Gully erosion

Learn about the impacts of this type of soil erosion, why it occurs and how we can treat and stop it.

Gully erosion is a widespread and often dramatic form of soil erosion caused by flowing surface water. It consists of open, unstable channels that have been cut more than 30 centimetres deep into the ground.

Gully erosion is a result of the interaction of land use, climate and slope. It occurs on many different soils and landforms in New South Wales. 


Gully erosion can:

  • reduce land available for agriculture
  • generate sediment and increase flooding that affects fences, farms, roads, railways, culverts and bridges
  • wash sediment into waterways and water supplies
  • speed up the rate of erosion by exposing subsoil
  • increase turbidity (cloudiness) and nutrient loads in streams, rivers, dams and ponds
  • make it more difficult to access affected land
  • damage underground utilities such as power and phone cables, and pipes.

Causes of gully erosion

Several factors make gully erosion more likely:

  • sparse ground cover caused by land clearing, over-grazing, repeated cultivation, fire, rabbits, feral animals or drought
  • concentrated runoff from steep ground flowing into cleared drainage depressions
  • unstable soils in drainage lines
  • sodic or saline soils - sodic soils contain a large amount of sodium ions (salt) attached to clay particles
  • intense rainfall
  • increased runoff caused by low levels of vegetation cover and/or poor soil infiltration
  • unfavourable catchment shape.


The Department of Climate Change, Energy, the Environment and Water is the custodian of several datasets that show the location and relative severity of gully erosion, which can be viewed on the Department Data portal.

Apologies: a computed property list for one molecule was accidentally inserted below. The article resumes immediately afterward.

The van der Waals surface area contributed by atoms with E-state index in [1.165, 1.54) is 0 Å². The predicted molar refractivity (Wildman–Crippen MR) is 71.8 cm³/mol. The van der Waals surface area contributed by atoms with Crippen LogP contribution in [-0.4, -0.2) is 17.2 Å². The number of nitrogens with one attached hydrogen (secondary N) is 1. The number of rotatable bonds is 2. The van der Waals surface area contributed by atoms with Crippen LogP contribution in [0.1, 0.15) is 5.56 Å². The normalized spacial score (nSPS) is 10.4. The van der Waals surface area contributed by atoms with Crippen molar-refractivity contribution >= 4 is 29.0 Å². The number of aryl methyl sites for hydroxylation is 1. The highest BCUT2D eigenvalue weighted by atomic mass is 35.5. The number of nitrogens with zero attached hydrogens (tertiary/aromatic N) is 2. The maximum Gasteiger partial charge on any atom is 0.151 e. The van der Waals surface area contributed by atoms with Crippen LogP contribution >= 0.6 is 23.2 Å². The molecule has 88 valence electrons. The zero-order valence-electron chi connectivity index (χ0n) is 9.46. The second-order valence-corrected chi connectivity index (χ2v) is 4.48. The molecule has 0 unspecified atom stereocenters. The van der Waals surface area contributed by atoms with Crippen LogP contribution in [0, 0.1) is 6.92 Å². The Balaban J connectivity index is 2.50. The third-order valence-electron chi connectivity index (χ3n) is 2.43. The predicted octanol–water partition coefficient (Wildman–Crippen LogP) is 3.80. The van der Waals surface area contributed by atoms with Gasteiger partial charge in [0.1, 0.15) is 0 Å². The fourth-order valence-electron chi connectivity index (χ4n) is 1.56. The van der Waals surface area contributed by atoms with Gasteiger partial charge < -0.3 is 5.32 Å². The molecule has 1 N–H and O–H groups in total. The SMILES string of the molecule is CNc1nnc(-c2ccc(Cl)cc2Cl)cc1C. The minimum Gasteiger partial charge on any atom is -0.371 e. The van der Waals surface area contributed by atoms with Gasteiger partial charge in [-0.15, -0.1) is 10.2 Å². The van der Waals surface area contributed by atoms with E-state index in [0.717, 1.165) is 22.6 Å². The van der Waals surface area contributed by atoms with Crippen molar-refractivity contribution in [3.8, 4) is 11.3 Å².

Preventing gully erosion

The best way to prevent gully erosion is to maintain good ground cover. Most erosion is caused by occasional heavy falls of rain onto areas of poor ground cover.

Actions that prevent gully erosion include:

  • maintaining a minimum of 70% ground cover
  • keeping a stubble cover of 30% on cultivated areas
  • stabilising knickpoints (points where the channel slope changes sharply) and gully heads.

Treating gully erosion

Measures to stabilise gullies must be tailored to the catchment in which the gully occurs. Rainfall, soil type, land use and catchment dynamics must all be considered.

In general, three strategies are needed to repair gully erosion:

  • modifying the catchment to reduce or redirect runoff
  • stabilising gully heads, floors and walls with built structures, earthworks, vegetation or fencing
  • reducing stock access to watering points.

The NSW Department of Primary Industries provides further detail on the treatment of gully erosion: